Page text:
Aside from talking about election results, the majority of casual conversations in Lawrence these days seem to center on sports-related events.
How good is the Kansas University basketball team, and why has Kansas State been predicted to finish first in the conference race and higher than KU in post-season play?
Will Josh Selby, supposedly last year’s No. 1 high school basketball player, be eligible to play for the Jayhawks in the coming season?
What’s wrong with the KU football team? Would former coach Mark Mangino have been able to produce more wins with current talent than new coach Turner Gill has been able to mark up?
How long will Gill last, and how much would it cost to buy out his contract in light of the very sweet deal former KU Athletic Director Lew Perkins gave the former Nebraska great?
Right or wrong, sports dominate most casual conversations in Lawrence.
As noted above, at election time, politics and political matters are major talking points among certain segments of the community but not throughout the year. Day after day, month after month, sports seem to command the most attention.
In a college town, why isn’t there more conversation and interest in education?
Shouldn’t there be just as much concern about whether Chancellor Bernadette Gray-Little is doing a good job and whether she will be able to finish out her contract as there is about the football coach? If there is question about the contract Perkins offered the football coach, should there be equal interest in the contract offered and accepted by Gray-Little?
Football coach Gill emphasizes the excellence and experience of his assistant coaches at almost every press conference. Should the chancellor and new Provost Jeff Vitter be pumping up the excellence of their deans?
Consider the budget and marketing effort on behalf of the athletic department compared with similar efforts and number of people promoting and selling the KU academic product.
Earlier this week, four distinguished researchers, two from KU and two from Kansas State University, were recognized as Higuchi Award recipients.
The Higuchi Awards were established in 1981 to honor research accomplishments of faculty at Kansas Board of Regents universities.
Recipients represent the cream of the crop in the research business. They have achieved national and international recognition, the best of the best.
In sports, high school stars rated as “five-star” athletes are recruited and courted by the nation’s best intercollegiate athletic departments. Their names are all over the sports pages.
However, what efforts are made by university officials to publicize and promote the names of the school’s academic all-stars compared with the hype for athletic all-stars? How many alumni and KU fans know about Christian Schöneich, Chii-Dong Lin, Hagith Sivan and T.G. Nagaraja, who they are, where they teach and lead research, and their fields of excellence?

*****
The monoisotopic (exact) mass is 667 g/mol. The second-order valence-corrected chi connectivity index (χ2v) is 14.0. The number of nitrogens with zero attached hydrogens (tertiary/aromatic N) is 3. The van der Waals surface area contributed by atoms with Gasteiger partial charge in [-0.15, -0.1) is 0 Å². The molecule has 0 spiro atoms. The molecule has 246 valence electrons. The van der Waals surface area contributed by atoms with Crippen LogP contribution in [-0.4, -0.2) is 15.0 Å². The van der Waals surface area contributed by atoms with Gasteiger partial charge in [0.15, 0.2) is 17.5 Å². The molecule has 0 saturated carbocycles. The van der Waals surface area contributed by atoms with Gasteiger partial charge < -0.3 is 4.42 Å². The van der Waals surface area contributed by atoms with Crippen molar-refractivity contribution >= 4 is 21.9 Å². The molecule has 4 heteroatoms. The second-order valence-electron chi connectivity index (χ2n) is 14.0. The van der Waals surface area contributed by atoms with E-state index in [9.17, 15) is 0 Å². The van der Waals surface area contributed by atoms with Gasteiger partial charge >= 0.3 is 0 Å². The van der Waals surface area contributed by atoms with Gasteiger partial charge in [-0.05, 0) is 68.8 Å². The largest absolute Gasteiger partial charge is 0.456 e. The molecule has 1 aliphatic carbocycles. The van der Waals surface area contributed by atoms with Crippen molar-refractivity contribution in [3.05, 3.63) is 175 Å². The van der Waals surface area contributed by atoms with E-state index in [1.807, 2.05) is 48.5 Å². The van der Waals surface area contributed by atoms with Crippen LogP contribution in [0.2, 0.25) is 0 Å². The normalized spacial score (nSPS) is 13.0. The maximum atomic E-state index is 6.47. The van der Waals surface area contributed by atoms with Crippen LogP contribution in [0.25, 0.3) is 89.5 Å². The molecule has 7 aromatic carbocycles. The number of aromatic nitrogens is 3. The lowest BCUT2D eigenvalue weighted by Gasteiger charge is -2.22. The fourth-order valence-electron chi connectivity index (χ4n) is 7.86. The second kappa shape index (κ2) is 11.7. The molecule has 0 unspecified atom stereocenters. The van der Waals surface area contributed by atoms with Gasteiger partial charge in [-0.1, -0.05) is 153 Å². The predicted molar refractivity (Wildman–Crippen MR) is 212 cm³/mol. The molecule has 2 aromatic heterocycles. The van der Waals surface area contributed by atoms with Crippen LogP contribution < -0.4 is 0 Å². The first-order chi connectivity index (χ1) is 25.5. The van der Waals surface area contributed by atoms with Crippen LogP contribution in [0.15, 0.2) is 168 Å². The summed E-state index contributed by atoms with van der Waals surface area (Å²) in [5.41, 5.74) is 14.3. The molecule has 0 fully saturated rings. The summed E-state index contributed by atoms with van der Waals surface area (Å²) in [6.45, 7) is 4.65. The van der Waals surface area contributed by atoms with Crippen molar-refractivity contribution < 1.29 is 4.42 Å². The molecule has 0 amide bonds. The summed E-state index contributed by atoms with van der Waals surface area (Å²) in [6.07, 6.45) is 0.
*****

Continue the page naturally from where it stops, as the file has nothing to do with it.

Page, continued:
These are the four Higuchi Award winners recognized Wednesday afternoon at the Adams Alumni Center.
The roster of all Higuchi winners over the past 28 years is a who’s who of the greats at KU, KSU and Wichita State over this period. The same can be said about those designated as distinguished professors. They are just as great in their fields as all KU’s “greats” in sports.
They represent what universities are supposed to be about, an environment where students are inspired to take advantage of academic opportunities and where research is recognized as a vital part of the mission of research-based universities like KU.
Sports are just a part of the overall college scene. However, they are the part that receives the most attention and the most headlines and generates the most emotional reaction among alumni and fans. This being the case, the public, particularly alumni and friends of universities should take far more interest in how their schools are performing academically. If they do not measure up, they should not hesitate to call for changes, just as they do with coaches, athletic directors, etc.
How well is KU doing? How about faculty morale? How effective is the university in its lobbying efforts with state legislators?
How do the KU Endowment Association and the KU Alumni Association measure up to their responsibilities? Does KU do a good job of recruiting top students? How are its recruiting efforts and results compared with Bill Self’s recruiting efforts for good basketball players?
How do you judge the success or lack of success of a chancellor? Coaches have win-loss records; students have grades; business leaders can be measured by the bottom line of their companies.
How do you judge how a university is performing?
If Kansas fans are concerned about whether the KU football team ends up at the bottom of the conference standings this year, or if KU’s basketball fanatics worry about Bill Self’s team finishing second, third or fourth this year in the conference standings, should KU fans be equally concerned about how their university is performing and whether it is measuring up to its potential?
If not, what needs to be corrected? Why don’t people interested in the welfare of KU have the courage to speak up and call for improvements? Does the lack of far greater public concern indicate everything is great on Mount Oread or is there a sense of complacency? The competition is far too intense for anyone at KU or among alumni and friends to justify complacency.
It’s a matter of priorities and, historically, at most public universities, sports seem to generate far more public attention and emotion than the academic-research side of the schools.
Nevertheless, “all-star,” “all-American” and “all-conference” teachers and researchers should receive more recognition for their importance and role at a university.